Jenné Johns, MPH is a national and award-winning executive focused on eliminating health disparities in minority communities. As Director of Health Disparities at a national managed care organization, she leads innovations to reduce healthcare inequities for 5 million people in 19 states.
Johns earned a Master’s Degree in Public Health from Temple University, and a Bachelor of Science Degree in Nutrition from the University of Maryland Eastern Shore.
Although Jenné had a decade of experience working in the health field, this was not enough to prepare her for the life changing experience of nurturing her micro-preemie son out of the NICU. She wrote her first book, Once Upon a Preemie to motivate, encourage, and inspire parents whose children are born prematurely and land in the NICU.
November is Prematurity Awareness Month, which is a worldwide and annual effort to raise awareness about premature babies and the concerns of their families. About 15 million babies are born prematurely each year, accounting for 1 in 10 babies born worldwide.
The Centers for Disease Control and Prevention indicated that 500,000 babies are born prematurely here in the U.S. every year which is one in every 9 babies born. Of all babies born early in this country, almost half are born to African-American and Hispanic women. These glaring racial and ethnic health disparities continue to grow each year, yet remain fairly unaddressed.
Preterm birth is an infant born before 37 weeks of pregnancy and micro-prematurity is an infant born before 26 weeks of pregnancy or an infant weighing less than 1 pound, 12 ounces. These babies have a long stay in the neonatal intensive care unit (or NICU) and they face many health problems throughout their lives such as developmental delays, problems of the eyes, heart, lungs, and learning disabilities.
When a woman learns she’s pregnant, there’s very little attention given to the prematurity, the statistics, and what it means to be the parent of a premature baby who needs to live in the hospital until they are healthy enough to go home. Factors that may cause a premature birth include: age, chronic stress, drug and alcohol use, chronic conditions such as diabetes, heart disease. For some women, the cause is unknown.
Once Upon a Preemie is the only children’s book written for the parents of babies born early and have a hospital stay before going home. Studies indicate that reading to preemie babies stimulates brain growth and development and also fosters bonding between parent and child. Once Upon a Preemie offers messages of hope, faith, and love, which are the essential ingredients for nurturing a preemie baby in the NICU.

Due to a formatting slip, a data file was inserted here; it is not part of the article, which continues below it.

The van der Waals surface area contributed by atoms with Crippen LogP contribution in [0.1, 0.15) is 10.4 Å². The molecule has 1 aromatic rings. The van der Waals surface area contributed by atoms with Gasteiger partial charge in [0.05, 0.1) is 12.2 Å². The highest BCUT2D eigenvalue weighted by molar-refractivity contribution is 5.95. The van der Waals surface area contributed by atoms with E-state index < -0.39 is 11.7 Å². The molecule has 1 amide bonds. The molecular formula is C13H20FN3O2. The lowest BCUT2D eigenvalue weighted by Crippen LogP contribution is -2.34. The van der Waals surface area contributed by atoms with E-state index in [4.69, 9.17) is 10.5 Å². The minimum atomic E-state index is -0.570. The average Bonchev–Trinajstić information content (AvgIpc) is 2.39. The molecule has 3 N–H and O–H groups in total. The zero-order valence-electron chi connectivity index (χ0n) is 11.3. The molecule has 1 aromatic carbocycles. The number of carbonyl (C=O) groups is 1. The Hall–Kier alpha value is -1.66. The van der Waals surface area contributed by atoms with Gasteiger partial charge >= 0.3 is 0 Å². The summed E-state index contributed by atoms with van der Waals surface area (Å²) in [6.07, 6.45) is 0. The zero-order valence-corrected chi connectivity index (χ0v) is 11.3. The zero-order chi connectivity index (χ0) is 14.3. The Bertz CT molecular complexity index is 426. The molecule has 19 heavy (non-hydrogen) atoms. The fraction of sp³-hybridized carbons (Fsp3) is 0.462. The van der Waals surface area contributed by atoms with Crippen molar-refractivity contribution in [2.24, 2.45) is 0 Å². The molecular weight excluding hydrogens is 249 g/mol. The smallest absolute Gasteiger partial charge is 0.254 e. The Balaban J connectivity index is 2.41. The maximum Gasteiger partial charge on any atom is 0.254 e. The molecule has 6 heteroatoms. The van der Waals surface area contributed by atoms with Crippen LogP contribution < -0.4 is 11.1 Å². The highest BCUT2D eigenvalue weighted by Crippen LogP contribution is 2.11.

Does being born premature have anything to do with a child’s personality? Its some mean kids out there these days.
THERE ARE SOME LONG TERM DISABILITIES ASSOCIATED WITH PREMATURE BIRTH WHICH MAY AFFECT A CHILD’S BEHAVIOR. THESE INCLUDE ADHD AND A NUMBER OF OTHERS THAT COULD CAUSE BEHAVIORAL CHANGES.
What is the survival rate for those babies born who only weigh one pound? And how long does it usually take for them to hit the ALB mark?
UNFORTUNATELY EXTREMELY LOW BIRTH WEIGHT BABIES SURVIVAL RATE IS NOT AS HIGH AS OTHER LOW BIRTH WEIGHT BABIES. PARENTAL PRAYERS, AND BEING PRESENT WITH A TINY BABY MAY HELP. ALSO EACH BABY IS DIFFERENT AND GROWS AT THEIR OWN PACE.
Do you know what specifics about increased income and advanced education in our women can cause premature birth? Are there longitudinal research studies that support these conditions as a contributor to the disparity in premature births between black/Hispanic women and white women? What about Asian women and other cultures of color?
LONG TERM AND CONSTANT STRESS FACED BY AFRICAN-AMERICAN WOMEN IS A KNOWN MAJOR CONTRIBUTOR TO THE PRETERM BIRTH DISPARITIES. THE VIDEO DOCUMENTARY, “UNNATURAL CAUSES” EXPLORES SEVERAL RESEARCH STUDIES DOCUMENTING THE RACIAL DIFFERENCES IN BIRTH OUTCOMES AND THE ROLE STRESS, RACISM, AND DISCRIMINATION PLAYS IN ONE’S HEALTH AND HEALTH OUTCOMES.
Good morning, my grandson was born 8 weeks early. He was late walking and talking, he was diagnosed as developmentally delayed. Was this because of being born early?
IT COULD BE. MANY PREMATURE BABIES DEVELOP SLOWER THAN THEIR FULL TERM PEERS. HOWEVER, THERE ARE EARLY INTERVENTION PROGRAMS AND SERVICES THAT CAN HELP PREEMIE CHILDREN CATCH UP MENTALLY AND DEVELOPMENTALLY.
Did the doc say that preemies were babies born at less than 37 weeks?
YES. PREEMIE BABIES ARE BORN BEFORE 37 WEEKS GESTATION AND MAY REQUIRE SOME TIME IN THE NEONATAL INTENSIVE CARE UNIT (NICU). A MICROPREEMIE IS A BABY BORN BEFORE 26 WEEKS GESTATION AND THEY REQUIRE A LONGER NICU STAY.